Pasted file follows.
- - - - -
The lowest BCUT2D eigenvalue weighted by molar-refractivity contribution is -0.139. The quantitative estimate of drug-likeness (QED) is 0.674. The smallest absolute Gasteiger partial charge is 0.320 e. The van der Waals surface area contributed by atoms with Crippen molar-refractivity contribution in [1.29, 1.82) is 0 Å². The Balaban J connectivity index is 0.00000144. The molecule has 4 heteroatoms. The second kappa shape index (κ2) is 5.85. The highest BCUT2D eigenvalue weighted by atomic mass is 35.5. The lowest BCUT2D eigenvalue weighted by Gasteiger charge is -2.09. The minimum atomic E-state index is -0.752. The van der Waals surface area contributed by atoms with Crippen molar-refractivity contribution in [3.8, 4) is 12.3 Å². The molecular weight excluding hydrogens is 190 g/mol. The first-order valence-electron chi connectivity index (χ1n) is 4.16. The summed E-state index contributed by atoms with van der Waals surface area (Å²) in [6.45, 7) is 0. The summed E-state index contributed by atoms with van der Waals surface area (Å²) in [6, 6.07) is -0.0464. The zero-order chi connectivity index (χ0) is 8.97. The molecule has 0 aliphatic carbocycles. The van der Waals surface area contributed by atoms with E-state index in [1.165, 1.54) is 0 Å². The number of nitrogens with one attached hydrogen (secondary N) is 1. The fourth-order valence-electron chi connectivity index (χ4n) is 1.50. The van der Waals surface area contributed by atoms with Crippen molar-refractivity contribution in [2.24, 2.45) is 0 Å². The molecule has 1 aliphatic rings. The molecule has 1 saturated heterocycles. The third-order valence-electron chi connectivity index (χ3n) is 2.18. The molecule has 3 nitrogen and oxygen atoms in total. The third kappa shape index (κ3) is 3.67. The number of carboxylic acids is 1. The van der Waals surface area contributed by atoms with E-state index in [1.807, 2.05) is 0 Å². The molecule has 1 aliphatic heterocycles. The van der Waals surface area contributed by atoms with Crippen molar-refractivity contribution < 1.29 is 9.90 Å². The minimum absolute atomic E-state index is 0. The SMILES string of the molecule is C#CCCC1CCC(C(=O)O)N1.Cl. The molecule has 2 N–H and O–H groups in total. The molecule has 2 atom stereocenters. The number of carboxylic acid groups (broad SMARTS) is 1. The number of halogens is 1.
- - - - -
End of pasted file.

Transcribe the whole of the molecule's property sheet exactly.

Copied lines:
The lowest BCUT2D eigenvalue weighted by molar-refractivity contribution is -0.139. The quantitative estimate of drug-likeness (QED) is 0.674. The smallest absolute Gasteiger partial charge is 0.320 e. The van der Waals surface area contributed by atoms with Crippen molar-refractivity contribution in [1.29, 1.82) is 0 Å². The Balaban J connectivity index is 0.00000144. The molecule has 4 heteroatoms. The second kappa shape index (κ2) is 5.85. The highest BCUT2D eigenvalue weighted by atomic mass is 35.5. The lowest BCUT2D eigenvalue weighted by Gasteiger charge is -2.09. The minimum atomic E-state index is -0.752. The van der Waals surface area contributed by atoms with Crippen molar-refractivity contribution in [3.8, 4) is 12.3 Å². The molecular weight excluding hydrogens is 190 g/mol. The first-order valence-electron chi connectivity index (χ1n) is 4.16. The summed E-state index contributed by atoms with van der Waals surface area (Å²) in [6.45, 7) is 0. The summed E-state index contributed by atoms with van der Waals surface area (Å²) in [6, 6.07) is -0.0464. The zero-order chi connectivity index (χ0) is 8.97. The molecule has 0 aliphatic carbocycles. The van der Waals surface area contributed by atoms with E-state index in [1.165, 1.54) is 0 Å². The number of nitrogens with one attached hydrogen (secondary N) is 1. The fourth-order valence-electron chi connectivity index (χ4n) is 1.50. The van der Waals surface area contributed by atoms with Crippen molar-refractivity contribution in [2.24, 2.45) is 0 Å². The molecule has 1 aliphatic rings. The molecule has 1 saturated heterocycles. The third-order valence-electron chi connectivity index (χ3n) is 2.18. The molecule has 3 nitrogen and oxygen atoms in total. The third kappa shape index (κ3) is 3.67. The number of carboxylic acids is 1. The van der Waals surface area contributed by atoms with E-state index in [1.807, 2.05) is 0 Å². The molecule has 1 aliphatic heterocycles. The van der Waals surface area contributed by atoms with Crippen molar-refractivity contribution < 1.29 is 9.90 Å². The minimum absolute atomic E-state index is 0. The SMILES string of the molecule is C#CCCC1CCC(C(=O)O)N1.Cl. The molecule has 2 N–H and O–H groups in total. The molecule has 2 atom stereocenters. The number of carboxylic acid groups (broad SMARTS) is 1. The number of halogens is 1.